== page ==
“That's been one of the stories about him (Juden) over the years, that he's a headhunter," Garner said. “I don't think he's a headhunter. I just think he won't back down from a confrontation.
“Our whole philosophy is that we will pitch up and in to back guys off the plate and if they can't get out of the way, that's their own fault."
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Juden grew up in Salem, Mass., where hockey was his first sport of choice.
“He was twice the hockey player as he was the baseball player," said Brophy, who has known Juden since childhood. “But when he was in high school, I think he realized his future was in baseball."
After going 11-1 in his senior season at Salem High School to earn USA Today High School All-America honors, Juden was selected in the first round (12th pick overall) by the Houston Astros in the June 1989 draft.
“In the beginning years, it was kind of tough," Brophy said. “Here you are 18 years old and you're a first-round draft pick and there are some very very high expectations of you. You go from a boy to a man in one day basically. That was his college, that was his learning. It was tough."
It got tougher. Juden's early years were marked by inconsistency and control problems. He was traded, along with Jones, from Houston to Philadelphia after the 1992 season.
He started the 1994 season in the Phillies' starting rotation and ended it on the disabled list after undergoing elbow surgery.
“I had a period of about 2-3 years in my career that I was sliding and I was hurt, but I wasn't aware of it and it took me some time to figure out that something wasn't right," Juden said. “Now, I just thank God for good health and Dr. (Arthur) Pappas for a helluva good surgery. From there, things have been moving along in a positive direction."
There were a few detours along the way. After the 1995 season, Juden was traded to the San Francisco Giants, where he went 4-0 with a 4.10 ERA in 36 games all in relief. Unhappy with his role pitching out of the bullpen, Juden was released by the Giants' organization and claimed off waivers by Montreal July 11, 1996.
Juden was on his way to a breakthrough season with the Expos last year when he was traded to the Indians July 31. He got off to a slow start with the Indians, lost his spot in the rotation, then finished strong to move back into the rotation and earn a spot on the Indians' playoff roster, appearing in five postseason games in relief.
Now, he feels like he's back home.
“I'm just happy to be back in a place that I'm familiar with the National League," said Juden, who is off to a 3-1 start and leads the Brewers' pitchers with four hits and four RBIs. “I'm having fun out there and that's all I'm trying to do. Go out and have some fun and win some ballgames and contribute to a winning team here."
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Garner expects big things from his big right-hander.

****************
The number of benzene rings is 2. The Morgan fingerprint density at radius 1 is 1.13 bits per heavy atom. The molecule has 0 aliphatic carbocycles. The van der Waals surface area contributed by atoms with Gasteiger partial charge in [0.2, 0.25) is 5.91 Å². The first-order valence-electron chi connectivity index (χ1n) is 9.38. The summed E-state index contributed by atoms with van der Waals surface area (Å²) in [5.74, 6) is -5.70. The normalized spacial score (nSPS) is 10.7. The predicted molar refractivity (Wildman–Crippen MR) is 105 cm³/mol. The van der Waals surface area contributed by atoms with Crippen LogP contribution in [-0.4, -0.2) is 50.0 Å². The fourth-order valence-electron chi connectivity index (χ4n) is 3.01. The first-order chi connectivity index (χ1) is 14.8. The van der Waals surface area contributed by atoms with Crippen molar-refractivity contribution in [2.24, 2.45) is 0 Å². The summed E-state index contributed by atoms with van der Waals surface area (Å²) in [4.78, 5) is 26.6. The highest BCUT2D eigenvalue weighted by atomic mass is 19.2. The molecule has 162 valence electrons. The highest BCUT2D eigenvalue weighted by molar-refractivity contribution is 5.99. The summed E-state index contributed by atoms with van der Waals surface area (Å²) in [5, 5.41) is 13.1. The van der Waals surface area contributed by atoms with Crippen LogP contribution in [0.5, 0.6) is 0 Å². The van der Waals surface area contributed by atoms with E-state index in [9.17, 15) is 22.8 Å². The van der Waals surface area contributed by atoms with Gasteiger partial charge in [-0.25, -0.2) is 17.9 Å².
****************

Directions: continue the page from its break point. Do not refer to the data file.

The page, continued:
“He's at the point in his career where he can be a helluva pitcher," Garner said. “It's all starting to come together for him."
The key, Garner said, will be harnessing the wildness that has marked Juden's career since the beginning.
“My first game in pro ball, I threw the first pitch 100 miles an hour straight into the backstop and almost hit the post," Juden said. “My teammates all jumped up off the bench and started sreaming `Nuke, Nuke, Nuke' (for the wild-throwing character in the movie `Bull Durham') and it's stuck with me ever since."
With Juden, it's almost a Catch-22 situation. The same wildness that gets him into trouble with batters also is what often gets him out of trouble. The key is finding the happy medium.
“He throws hard and his ball moves a lot," Levis said. “He is effectively wild at times. It's not really a comfortable at-bat facing Jeff."
Garner said Juden's sinker is among the best he's ever seen, but said Juden needs to be more consistent with it.
“With a big, strong guy like that, I think the more he pitches, the more he gets into a rhythm," Garner said. “The one thing we want to be able to do is give him general control without losing his wildness, which is what makes him effective."
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Juden prefers not to talk about the past. Ask him if he thinks he's been unfairly labeled and he'll tell you it doesn't matter because he's comfortable with who he is.
So, too, are the Brewers. Garner thinks the Brewers need players like Jeff Juden, players who push the envelope a little bit and stir things up. “I don't want Jeff Juden to be like Cal Eldred," Garner said. “God bless Cal, but I don't want every guy to be like him because then we don't have any diversity on this team.
“I don't know that we'll have smooth sailing all the way with Jeff. I'm sure there will be some bumps in the road along the way.
“He's probably going to be the focal point of some controversy. But we need some of that on this team. If you're going to be a winning team, you're going to need some playes to push the envelope a little bit and get things going."